Last night I painted my nails, something I rarely ever did as a teen or young adult. But I have a special occasion to attend today, and I wanted to look extra nice. I’m a bit clumsy, so a couple of months ago I got liquid latex. What you do is, you put the liquid latex around your nail and let dry before you paint. Then, when I inevitably color outside the lines, I peel the latex off and voilà! My nail polish is only exactly where it should be. It’s like bowling bumpers, but for beauty.
This is one way I differentiate some skill or ability I use as an adult. It’s far from the only one. I also talk myself through difficult tasks when possible, especially when I’m nervous. (This was how I passed my driver’s test on the third try; it was the suggestion of my tester who had just used the strategy herself on her motorcycle test.)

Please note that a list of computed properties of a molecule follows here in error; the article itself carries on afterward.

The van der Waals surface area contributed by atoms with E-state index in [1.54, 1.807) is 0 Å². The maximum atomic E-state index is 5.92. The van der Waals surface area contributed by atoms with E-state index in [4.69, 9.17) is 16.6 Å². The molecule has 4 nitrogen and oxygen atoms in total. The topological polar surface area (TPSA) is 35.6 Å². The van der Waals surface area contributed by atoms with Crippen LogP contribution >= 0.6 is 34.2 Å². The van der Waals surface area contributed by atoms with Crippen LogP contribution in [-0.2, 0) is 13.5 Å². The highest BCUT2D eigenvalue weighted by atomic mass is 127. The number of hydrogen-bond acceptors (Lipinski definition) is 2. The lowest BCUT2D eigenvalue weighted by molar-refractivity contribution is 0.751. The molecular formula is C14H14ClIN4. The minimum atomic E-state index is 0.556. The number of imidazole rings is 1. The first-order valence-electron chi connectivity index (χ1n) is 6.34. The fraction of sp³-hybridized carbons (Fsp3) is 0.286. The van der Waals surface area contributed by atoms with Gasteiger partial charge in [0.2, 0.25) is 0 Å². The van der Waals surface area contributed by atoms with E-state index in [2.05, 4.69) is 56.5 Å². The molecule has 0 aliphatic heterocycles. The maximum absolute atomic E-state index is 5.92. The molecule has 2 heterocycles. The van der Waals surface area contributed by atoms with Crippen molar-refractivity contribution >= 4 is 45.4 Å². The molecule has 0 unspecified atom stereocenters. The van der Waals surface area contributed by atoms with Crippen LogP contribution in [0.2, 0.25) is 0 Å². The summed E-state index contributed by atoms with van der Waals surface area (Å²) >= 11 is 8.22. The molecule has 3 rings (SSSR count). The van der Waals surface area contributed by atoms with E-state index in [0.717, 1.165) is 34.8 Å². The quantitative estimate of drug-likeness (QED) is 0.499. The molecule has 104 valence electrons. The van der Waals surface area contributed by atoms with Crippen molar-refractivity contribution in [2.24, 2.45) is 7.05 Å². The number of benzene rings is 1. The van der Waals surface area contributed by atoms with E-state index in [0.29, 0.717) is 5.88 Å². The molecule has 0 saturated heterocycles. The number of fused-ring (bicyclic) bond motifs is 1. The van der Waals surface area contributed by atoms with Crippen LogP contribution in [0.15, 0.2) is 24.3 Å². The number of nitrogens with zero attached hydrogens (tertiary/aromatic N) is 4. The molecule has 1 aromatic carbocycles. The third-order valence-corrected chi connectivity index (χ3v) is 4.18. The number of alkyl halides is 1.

I also differentiate for other adults in ways that are easily incorporated into my routines. I write messages on the dry erase board to help my husband remember things, because a text or verbal reminder usually isn’t enough. I bring extra devices to the trivia night I host for people who either don’t have devices that get online, or for people who do have such devices but struggle to use them effectively during the time limit.
Differentiation doesn’t have to be a big deal; over time it might even become a habit. And better, for the teacher, is that over time it could become the student’s responsibility more than any adult’s. I mean, if the point is that students do what they need for themselves to succeed, it makes sense that they take it on so they can carry it with them through life, adapting where and when it’s called for.